Reigning world champion Jordon Briggs shares insight on how to make the best out of your first venture into professional rodeo.

The way I’ve always transitioned horses into rodeo is by their derby year, I’ll season them in amateur rodeos for about a year. My goal is to make the amateur finals and get my horses seasoned to performances with crowds and loud music.

The other thing this helps you do is get your horse used to the ground. Do research into the amateur rodeo associations in your region and find out what the reputation for ground is before you take a young, unseasoned horse to a rodeo that might have bad ground.

This is how I seasoned Frenchmans Jester, Famous Lil Jet (“Rollo”) and several others. It allows you to get your feet wet with rodeo. Then, you’re ready to go to the rodeos where you’re traveling farther away from home. It’s discouraging to drive five to eight hours and have a bad run. I get discouraged fast, and the seasoning process is hard no matter the horse. Not all of them start off winning at the rodeos. Sometimes it takes six months to a year. I don’t get as discouraged if it wasn’t as long of a drive.

Also, getting your horses in different setups is crucial. Some of the rodeos the barrels are close to the fence, more so than they are at jackpots. There are some rodeos where the barrels are way off the fence. Getting used to all those different setups and how to handle them for your personal style and abilities is important.

What I’m learning now is even though Rollo went to the National Finals Rodeo last year, this is our first year to go to the big building rodeos like the Fort Worth Stock Show Rodeo, San Antonio Stock Show Rodeo and at Rodeo Houston. Houston is very intimidating. When I went to practice yesterday morning, I was like, ‘Holy cow, I hope he sees the first barrel.’ San Antonio was also intimidating. It was loud, very bright, and the crowd is almost eye-level with your horse. Rollo had a couple runs in San Antonio where he was look-y. But that’s part of rodeo and horsemanship—learning what your horse likes and how to handle situations to give your horse his best chance.

*Editor’s note: After this interview at press time, Briggs and Rollo won the first round of Super Series 1 at Rodeo Houston.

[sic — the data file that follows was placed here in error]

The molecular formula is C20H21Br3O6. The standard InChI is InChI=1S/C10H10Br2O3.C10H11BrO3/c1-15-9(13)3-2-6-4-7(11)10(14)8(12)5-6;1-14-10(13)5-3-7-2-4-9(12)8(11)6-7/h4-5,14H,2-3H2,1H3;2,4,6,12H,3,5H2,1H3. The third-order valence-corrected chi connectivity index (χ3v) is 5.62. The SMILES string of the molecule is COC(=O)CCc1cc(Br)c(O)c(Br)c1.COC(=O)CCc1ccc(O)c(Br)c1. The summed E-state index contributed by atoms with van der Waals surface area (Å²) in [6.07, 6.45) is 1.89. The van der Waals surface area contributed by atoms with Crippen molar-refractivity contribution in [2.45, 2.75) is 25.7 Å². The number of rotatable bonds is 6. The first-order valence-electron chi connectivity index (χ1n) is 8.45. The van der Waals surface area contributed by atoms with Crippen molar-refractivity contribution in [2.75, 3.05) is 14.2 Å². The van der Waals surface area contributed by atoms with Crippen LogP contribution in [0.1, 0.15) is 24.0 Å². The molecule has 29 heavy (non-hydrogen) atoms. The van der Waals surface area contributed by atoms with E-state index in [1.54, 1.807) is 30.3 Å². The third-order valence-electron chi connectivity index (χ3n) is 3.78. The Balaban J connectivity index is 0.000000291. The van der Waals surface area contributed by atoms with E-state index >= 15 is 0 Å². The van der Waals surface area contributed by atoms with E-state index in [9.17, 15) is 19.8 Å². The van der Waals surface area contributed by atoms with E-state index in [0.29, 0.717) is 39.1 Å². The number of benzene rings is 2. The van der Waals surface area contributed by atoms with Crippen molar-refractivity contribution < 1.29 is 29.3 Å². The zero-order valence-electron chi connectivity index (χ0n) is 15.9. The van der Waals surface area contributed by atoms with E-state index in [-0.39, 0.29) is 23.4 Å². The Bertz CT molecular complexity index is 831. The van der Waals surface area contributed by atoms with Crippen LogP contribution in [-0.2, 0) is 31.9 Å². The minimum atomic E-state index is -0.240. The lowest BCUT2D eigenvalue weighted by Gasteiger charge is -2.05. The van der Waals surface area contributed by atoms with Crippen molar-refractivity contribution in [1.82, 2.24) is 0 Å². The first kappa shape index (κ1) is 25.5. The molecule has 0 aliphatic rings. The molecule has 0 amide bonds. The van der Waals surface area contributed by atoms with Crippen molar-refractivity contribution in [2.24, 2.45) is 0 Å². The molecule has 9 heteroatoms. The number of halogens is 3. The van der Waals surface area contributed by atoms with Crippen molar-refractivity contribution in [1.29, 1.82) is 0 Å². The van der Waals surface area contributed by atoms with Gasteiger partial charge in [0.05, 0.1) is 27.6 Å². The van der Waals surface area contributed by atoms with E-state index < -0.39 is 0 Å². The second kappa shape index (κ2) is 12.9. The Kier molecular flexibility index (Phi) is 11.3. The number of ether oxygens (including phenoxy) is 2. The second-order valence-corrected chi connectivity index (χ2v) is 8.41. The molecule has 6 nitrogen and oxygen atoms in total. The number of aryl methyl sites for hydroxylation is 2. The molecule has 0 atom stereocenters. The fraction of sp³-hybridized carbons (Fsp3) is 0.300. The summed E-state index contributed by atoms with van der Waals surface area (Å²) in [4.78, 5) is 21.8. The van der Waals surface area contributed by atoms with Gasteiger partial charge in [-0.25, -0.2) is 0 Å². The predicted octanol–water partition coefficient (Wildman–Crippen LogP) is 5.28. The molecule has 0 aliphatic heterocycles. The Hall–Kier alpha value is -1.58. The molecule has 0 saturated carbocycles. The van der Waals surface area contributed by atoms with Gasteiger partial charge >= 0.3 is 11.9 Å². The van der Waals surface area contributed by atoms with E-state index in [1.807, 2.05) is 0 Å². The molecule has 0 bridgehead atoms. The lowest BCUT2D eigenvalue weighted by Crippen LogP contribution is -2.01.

One thing I’ve learned is there’s no safetying up in pro rodeo. You might be able to safety up if the ground’s bad or a first run somewhere to get confidence for the next one. I’m a very average-minded person. I want to keep advancing, keep making checks. I’ve had to learn in rodeo if your attitude is, “I’m going to make a nice, smooth run and get to the next round,” you’re going to get your butt kicked every time. Once you get past the seasoning stage and building your confidence as a team, when you make the plunge to pro rodeo full time, you have to go for it. You need confidence in yourself, and you have to go for blood every run to compete with the top girls and horses.

I also believe a consistent horse that wants to do his job every time is vital. We call them “bad boyfriends”—the horse gives you a couple runs to make you think they’re the greatest thing in the world, and then they screw you over for a few runs. I would rather have a solid 2D horse that gives me the same run every time, then one that blows everybody’s doors off one run and then makes four crappy runs in a row. That messes with your confidence and your ability to be a competitor, and being a good competitor is a huge part of rodeo.

You also season yourself as a competitor and strengthen your mental game. With everything in life, focus on the positives. Anything your horse did better than the last run, think about that.

Then, make sure to get rest. Rest is important so your brain can give you the best chance at being a strong competitor. Don’t have stress in your life—focus on your job and your horse. Know your limits and what needs to be right in your world to be your best competitor.

This article was originally published in the April 2022 issue of Barrel Horse News.